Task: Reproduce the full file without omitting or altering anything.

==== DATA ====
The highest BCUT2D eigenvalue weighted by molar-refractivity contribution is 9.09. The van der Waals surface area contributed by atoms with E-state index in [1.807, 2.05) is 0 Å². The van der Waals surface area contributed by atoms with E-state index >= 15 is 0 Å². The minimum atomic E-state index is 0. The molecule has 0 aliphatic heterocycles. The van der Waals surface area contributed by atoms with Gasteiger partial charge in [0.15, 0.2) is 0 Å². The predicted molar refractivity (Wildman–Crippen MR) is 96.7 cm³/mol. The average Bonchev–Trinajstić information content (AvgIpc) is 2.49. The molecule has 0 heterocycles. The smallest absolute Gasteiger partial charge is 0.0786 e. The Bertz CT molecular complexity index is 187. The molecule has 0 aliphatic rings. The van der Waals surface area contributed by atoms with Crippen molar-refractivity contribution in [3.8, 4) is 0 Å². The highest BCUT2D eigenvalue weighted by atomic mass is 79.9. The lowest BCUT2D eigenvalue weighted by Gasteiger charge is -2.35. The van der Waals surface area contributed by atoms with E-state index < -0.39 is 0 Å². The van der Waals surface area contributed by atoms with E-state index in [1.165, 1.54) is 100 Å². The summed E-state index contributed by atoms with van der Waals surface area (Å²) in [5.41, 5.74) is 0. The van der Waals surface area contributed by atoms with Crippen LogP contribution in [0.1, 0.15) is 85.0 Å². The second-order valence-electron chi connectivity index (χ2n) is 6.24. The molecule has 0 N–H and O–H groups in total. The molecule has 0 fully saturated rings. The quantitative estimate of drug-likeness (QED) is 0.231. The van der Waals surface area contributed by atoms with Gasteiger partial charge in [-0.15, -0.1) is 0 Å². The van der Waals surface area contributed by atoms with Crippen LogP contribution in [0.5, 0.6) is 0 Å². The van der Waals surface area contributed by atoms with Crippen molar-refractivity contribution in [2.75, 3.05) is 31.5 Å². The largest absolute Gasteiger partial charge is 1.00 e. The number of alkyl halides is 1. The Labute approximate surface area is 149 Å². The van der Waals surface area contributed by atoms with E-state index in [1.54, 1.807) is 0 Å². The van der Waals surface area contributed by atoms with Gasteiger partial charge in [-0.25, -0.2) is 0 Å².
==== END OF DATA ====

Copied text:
The highest BCUT2D eigenvalue weighted by molar-refractivity contribution is 9.09. The van der Waals surface area contributed by atoms with E-state index in [1.807, 2.05) is 0 Å². The van der Waals surface area contributed by atoms with E-state index >= 15 is 0 Å². The minimum atomic E-state index is 0. The molecule has 0 aliphatic heterocycles. The van der Waals surface area contributed by atoms with Gasteiger partial charge in [0.15, 0.2) is 0 Å². The predicted molar refractivity (Wildman–Crippen MR) is 96.7 cm³/mol. The average Bonchev–Trinajstić information content (AvgIpc) is 2.49. The molecule has 0 heterocycles. The smallest absolute Gasteiger partial charge is 0.0786 e. The Bertz CT molecular complexity index is 187. The molecule has 0 aliphatic rings. The van der Waals surface area contributed by atoms with Crippen molar-refractivity contribution in [3.8, 4) is 0 Å². The highest BCUT2D eigenvalue weighted by atomic mass is 79.9. The lowest BCUT2D eigenvalue weighted by Gasteiger charge is -2.35. The van der Waals surface area contributed by atoms with E-state index < -0.39 is 0 Å². The van der Waals surface area contributed by atoms with E-state index in [1.165, 1.54) is 100 Å². The summed E-state index contributed by atoms with van der Waals surface area (Å²) in [5.41, 5.74) is 0. The van der Waals surface area contributed by atoms with Crippen LogP contribution in [0.1, 0.15) is 85.0 Å². The second-order valence-electron chi connectivity index (χ2n) is 6.24. The molecule has 0 N–H and O–H groups in total. The molecule has 0 fully saturated rings. The quantitative estimate of drug-likeness (QED) is 0.231. The van der Waals surface area contributed by atoms with Gasteiger partial charge in [-0.15, -0.1) is 0 Å². The van der Waals surface area contributed by atoms with Crippen LogP contribution in [0.5, 0.6) is 0 Å². The van der Waals surface area contributed by atoms with Crippen molar-refractivity contribution in [2.75, 3.05) is 31.5 Å². The largest absolute Gasteiger partial charge is 1.00 e. The number of alkyl halides is 1. The Labute approximate surface area is 149 Å². The van der Waals surface area contributed by atoms with E-state index in [1.54, 1.807) is 0 Å². The van der Waals surface area contributed by atoms with Gasteiger partial charge in [-0.25, -0.2) is 0 Å².